And realised immediately that I was seeing something extraordinary and unusual. So much so that I read and re-read the labels accompanying the paintings to reassure myself that the paintings were indeed a pictorial representation of the Vedas — Rig, Sama, Yajur and Atharva — in (zoo) anthropomorphic forms.
The Dr. Ramnath A. Podar Haveli Museum at Nawalgarh in the Shekhawati region of Rajasthan was built in 1902. Originally a residence and known as Podar Haveli, it was converted into a museum after major renovation and restoration works were undertaken of the frescoes and murals that cover every inch of its exterior and interior walls.
The Haveli Museum, which is over 100 feet long, is supposed to have 750 frescoes on its outer walls, passages, two courtyards and all the rooms in the lower level. Every fresco/mural is detailed and covers themes from mythology to local folk tales to whimsical depictions of everyday life.
Though there were many stunning works of art at the Haveli Museum, there was one that caught my eye — more for the unusual subject than for the quality of art. It was like an Ardhanareeshwara, but instead of the composite image of Shiva and Parvati, it was one of Vishnu and Lakshmi.
The Himalayan Art Gallery at the Chhatrapati Shivaji Maharaj Vastu Sangrahalaya (CSMVS) reopened earlier this year after a period of extensive renovation and restoration. For some reason, I had never entered the gallery in its previous avatar and the re-opening and ensuing write-ups in the newspapers gave me the perfect chance to remedy that.
One rainy afternoon in August this year saw me at the Himalayan Gallery, which has a collection of prayer wheels, a Buddhist shrine, sculptures, jewellery, tangkhas and more, displayed there. The gallery is bright and colourful and the soft Tibetan music played in the gallery transported me to another time and place.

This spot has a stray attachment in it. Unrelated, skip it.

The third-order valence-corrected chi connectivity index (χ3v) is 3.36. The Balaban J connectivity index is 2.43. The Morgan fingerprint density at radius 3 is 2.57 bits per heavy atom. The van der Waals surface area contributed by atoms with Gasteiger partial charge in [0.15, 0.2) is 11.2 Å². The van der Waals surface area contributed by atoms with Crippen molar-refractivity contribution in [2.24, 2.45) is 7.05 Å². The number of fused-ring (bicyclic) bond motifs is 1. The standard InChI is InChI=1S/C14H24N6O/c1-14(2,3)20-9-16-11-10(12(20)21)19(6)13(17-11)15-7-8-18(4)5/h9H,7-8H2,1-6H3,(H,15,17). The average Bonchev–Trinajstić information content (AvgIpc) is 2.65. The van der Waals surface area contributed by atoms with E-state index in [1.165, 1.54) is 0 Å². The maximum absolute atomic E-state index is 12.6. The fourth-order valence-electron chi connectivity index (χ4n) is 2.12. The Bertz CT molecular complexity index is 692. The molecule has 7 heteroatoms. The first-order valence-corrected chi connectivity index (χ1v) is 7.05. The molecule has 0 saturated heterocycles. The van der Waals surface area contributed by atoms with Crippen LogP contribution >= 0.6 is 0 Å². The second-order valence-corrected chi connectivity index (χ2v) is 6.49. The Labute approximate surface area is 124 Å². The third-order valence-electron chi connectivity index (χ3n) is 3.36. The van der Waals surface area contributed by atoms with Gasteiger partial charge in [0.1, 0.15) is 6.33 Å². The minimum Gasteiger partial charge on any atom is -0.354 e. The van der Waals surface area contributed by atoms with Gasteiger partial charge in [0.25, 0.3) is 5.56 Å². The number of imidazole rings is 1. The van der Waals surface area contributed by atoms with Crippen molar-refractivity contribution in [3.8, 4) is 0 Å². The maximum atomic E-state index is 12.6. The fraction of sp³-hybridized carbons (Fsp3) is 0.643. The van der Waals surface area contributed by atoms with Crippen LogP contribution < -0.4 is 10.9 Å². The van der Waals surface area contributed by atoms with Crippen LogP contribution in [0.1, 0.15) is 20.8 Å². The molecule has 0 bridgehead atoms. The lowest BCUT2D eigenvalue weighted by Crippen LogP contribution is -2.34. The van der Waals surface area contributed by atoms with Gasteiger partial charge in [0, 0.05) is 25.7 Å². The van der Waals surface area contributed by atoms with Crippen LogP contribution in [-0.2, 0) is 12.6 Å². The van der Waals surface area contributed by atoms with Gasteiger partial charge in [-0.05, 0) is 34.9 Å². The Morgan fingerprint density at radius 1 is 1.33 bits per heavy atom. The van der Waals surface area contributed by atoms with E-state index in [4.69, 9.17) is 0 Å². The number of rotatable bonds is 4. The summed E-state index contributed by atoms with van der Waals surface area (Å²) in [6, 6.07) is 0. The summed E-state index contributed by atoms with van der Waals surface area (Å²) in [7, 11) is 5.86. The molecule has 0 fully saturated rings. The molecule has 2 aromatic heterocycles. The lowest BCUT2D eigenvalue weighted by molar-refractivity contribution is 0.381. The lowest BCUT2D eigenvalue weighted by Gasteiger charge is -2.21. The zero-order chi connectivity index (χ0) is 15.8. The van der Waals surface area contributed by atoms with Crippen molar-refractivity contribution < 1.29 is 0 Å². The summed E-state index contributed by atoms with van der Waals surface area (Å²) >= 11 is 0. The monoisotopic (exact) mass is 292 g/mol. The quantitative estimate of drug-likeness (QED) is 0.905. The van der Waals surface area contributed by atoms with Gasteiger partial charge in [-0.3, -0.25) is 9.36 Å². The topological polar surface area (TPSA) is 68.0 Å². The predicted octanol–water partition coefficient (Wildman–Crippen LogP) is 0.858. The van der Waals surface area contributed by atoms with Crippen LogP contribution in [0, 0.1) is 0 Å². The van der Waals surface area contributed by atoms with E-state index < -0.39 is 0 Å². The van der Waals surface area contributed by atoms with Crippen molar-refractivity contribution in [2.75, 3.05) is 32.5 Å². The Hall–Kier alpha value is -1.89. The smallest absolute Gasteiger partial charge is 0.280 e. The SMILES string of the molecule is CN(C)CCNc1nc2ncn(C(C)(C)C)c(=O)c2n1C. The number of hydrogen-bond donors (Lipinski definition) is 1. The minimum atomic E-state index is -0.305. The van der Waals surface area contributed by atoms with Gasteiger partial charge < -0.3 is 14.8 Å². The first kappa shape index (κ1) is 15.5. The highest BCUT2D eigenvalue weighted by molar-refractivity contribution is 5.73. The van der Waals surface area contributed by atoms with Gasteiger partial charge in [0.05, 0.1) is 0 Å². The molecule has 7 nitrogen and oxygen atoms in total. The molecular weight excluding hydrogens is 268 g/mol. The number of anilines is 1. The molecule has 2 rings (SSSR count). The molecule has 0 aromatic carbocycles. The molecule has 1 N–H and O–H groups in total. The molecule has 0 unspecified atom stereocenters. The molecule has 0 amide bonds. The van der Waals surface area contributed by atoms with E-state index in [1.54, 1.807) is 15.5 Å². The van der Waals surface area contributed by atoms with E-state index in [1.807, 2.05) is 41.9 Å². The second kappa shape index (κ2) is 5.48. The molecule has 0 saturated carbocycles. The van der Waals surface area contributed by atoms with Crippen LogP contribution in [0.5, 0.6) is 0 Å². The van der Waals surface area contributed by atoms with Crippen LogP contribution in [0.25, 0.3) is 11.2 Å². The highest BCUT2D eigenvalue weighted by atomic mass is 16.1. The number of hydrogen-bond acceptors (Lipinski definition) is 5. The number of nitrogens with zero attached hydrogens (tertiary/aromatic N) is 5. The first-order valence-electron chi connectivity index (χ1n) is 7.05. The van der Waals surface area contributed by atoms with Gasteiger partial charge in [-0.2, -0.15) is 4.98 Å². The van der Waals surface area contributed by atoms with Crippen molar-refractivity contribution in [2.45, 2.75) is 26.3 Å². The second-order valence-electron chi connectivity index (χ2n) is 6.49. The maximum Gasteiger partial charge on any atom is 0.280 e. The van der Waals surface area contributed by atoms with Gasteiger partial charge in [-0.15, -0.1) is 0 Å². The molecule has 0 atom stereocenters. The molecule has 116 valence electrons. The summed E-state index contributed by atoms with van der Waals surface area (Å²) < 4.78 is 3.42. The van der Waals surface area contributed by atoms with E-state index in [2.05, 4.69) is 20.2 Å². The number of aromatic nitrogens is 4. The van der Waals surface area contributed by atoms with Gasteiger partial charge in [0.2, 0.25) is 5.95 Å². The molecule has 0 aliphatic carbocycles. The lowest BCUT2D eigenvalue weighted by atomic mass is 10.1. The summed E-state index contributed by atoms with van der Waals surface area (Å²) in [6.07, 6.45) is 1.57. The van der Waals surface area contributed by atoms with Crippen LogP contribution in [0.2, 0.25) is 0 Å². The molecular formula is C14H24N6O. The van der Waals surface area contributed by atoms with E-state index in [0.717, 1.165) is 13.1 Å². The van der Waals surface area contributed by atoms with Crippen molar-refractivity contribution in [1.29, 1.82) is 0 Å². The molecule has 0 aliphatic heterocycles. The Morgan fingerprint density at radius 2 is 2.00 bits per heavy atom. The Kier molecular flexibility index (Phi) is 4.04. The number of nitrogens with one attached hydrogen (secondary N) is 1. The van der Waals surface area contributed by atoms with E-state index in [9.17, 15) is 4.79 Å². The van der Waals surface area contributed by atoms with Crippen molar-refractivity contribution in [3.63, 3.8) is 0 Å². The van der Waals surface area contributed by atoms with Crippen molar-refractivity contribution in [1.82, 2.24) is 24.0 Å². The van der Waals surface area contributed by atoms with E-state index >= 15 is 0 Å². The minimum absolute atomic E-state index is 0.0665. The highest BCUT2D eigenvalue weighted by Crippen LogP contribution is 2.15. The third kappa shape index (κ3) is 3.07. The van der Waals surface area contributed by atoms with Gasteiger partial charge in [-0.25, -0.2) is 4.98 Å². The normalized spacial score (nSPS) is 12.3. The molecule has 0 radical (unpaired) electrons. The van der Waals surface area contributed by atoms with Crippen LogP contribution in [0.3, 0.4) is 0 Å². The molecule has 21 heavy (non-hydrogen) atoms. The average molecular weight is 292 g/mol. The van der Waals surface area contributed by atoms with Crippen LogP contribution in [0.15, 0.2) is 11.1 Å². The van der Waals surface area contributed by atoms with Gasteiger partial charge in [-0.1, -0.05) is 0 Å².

Among all the exhibits on display, what caught my eye was a rectangular wooden plaque, which at first glance seemed to be heavily carved. A second, and closer, glance revealed that not only was the wooden plaque intricately carved, it was studded with gems of all shapes and sizes. The information plaque read: Chintamani Lokeshvara.
The sculpture gallery of the Chhatrapati Shivaji Maharaj Vastu Sangrahalaya (CSMVS) has many treasures within, with some of them being more impressive than the others. One of the “quieter” sculptures is that of a 10th century Varaha from Karnataka.
On my visits to the sculpture gallery, I would give this sculpture — which is about 3.5 feet in height and about 2 feet in width — only a cursory glance, passing it over for other exhibits. It was not until I had to write an assignment as part of my Indian Aesthetics course at Jnanapravaha, where I had to choose one of the sculptures in the gallery that I had my first good look at the Varaha.
And regretted not having paid attention to it before, so rich were the details and the iconography. At the end of my detailed tour of the sculpture gallery, there was no doubt which sculpture I would be writing about. 🙂